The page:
Incremental replacement of saturated fats by n-3 fatty acids in high-fat, high-cholesterol diets reduces elevated plasma lipid levels and arterial lipoprotein lipase, macrophages and atherosclerosis in LDLR-/- mice.Atherosclerosis. 2014 Jun; 234(2):401-9.A
Effects of progressive substitution of dietary n-3 fatty acids (FA) for saturated FA (SAT) on modulating risk factors for atherosclerosis have not been fully defined. Our previous reports demonstrate that SAT increased, but n-3 FA decreased, arterial lipoprotein lipase (LpL) levels and arterial LDL-cholesterol deposition early in atherogenesis. We now questioned whether incremental increases in dietary n-3 FA can counteract SAT-induced pro-atherogenic effects in atherosclerosis-prone LDL-receptor knockout (LDLR-/-) mice and have identified contributing mechanisms.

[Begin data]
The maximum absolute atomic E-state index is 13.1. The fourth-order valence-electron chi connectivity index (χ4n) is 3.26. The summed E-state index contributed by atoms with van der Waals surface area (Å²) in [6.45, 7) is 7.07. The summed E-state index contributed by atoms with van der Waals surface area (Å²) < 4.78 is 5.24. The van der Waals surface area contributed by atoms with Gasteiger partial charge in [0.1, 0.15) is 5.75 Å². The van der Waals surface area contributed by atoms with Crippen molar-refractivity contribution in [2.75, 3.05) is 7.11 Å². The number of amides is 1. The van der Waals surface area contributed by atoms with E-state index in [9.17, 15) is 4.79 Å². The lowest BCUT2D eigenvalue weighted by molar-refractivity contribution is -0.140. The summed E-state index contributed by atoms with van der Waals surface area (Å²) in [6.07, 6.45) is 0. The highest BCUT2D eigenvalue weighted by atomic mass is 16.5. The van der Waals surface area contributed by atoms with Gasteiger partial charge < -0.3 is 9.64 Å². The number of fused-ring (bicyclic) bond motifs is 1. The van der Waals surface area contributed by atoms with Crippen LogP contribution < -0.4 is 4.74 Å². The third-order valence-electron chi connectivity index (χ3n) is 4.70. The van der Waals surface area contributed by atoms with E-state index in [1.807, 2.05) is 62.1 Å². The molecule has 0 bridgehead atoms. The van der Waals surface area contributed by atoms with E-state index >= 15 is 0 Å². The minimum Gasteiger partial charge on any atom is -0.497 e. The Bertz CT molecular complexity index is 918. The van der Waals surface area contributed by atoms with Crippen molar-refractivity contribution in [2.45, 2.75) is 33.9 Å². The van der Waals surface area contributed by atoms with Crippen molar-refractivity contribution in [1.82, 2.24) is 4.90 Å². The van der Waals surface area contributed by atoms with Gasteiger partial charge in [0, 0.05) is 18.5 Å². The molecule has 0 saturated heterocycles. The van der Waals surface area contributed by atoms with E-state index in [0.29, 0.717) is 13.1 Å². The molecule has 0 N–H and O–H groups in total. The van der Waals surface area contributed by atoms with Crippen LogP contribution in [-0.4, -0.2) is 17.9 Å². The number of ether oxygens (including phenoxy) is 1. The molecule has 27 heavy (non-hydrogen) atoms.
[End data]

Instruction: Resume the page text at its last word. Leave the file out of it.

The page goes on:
METHODS AND RESULTS
Mice were fed chow or high-fat diets enriched in SAT, n-3, or a combination of both SAT and n-3 in ratios of 3:1 (S:n-3 3:1) or 1:1 (S:n-3 1:1). Each diet resulted in the expected changes in fatty acid composition in blood and aorta for each feeding group. SAT-fed mice became hyperlipidemic. By contrast, n-3 inclusion decreased plasma lipid levels, especially cholesterol. Arterial LpL and macrophage levels were increased over 2-fold in SAT-fed mice but these were decreased with incremental replacement with n-3 FA. n-3 FA partial inclusion markedly decreased expression of pro-inflammatory markers (CD68, IL-6, and VCAM-1) in aorta. SAT diets accelerated advanced atherosclerotic lesion development, whereas all n-3 FA-containing diets markedly slowed atherosclerotic progression.
Mechanisms whereby dietary n-3 FA may improve adverse cardiovascular effects of high-SAT, high-fat diets include improving plasma lipid profiles, increasing amounts of n-3 FA in plasma and the arterial wall. Even low levels of replacement of SAT by n-3 FA effectively reduce arterial lipid deposition by decreasing aortic LpL, macrophages and pro-inflammatory markers.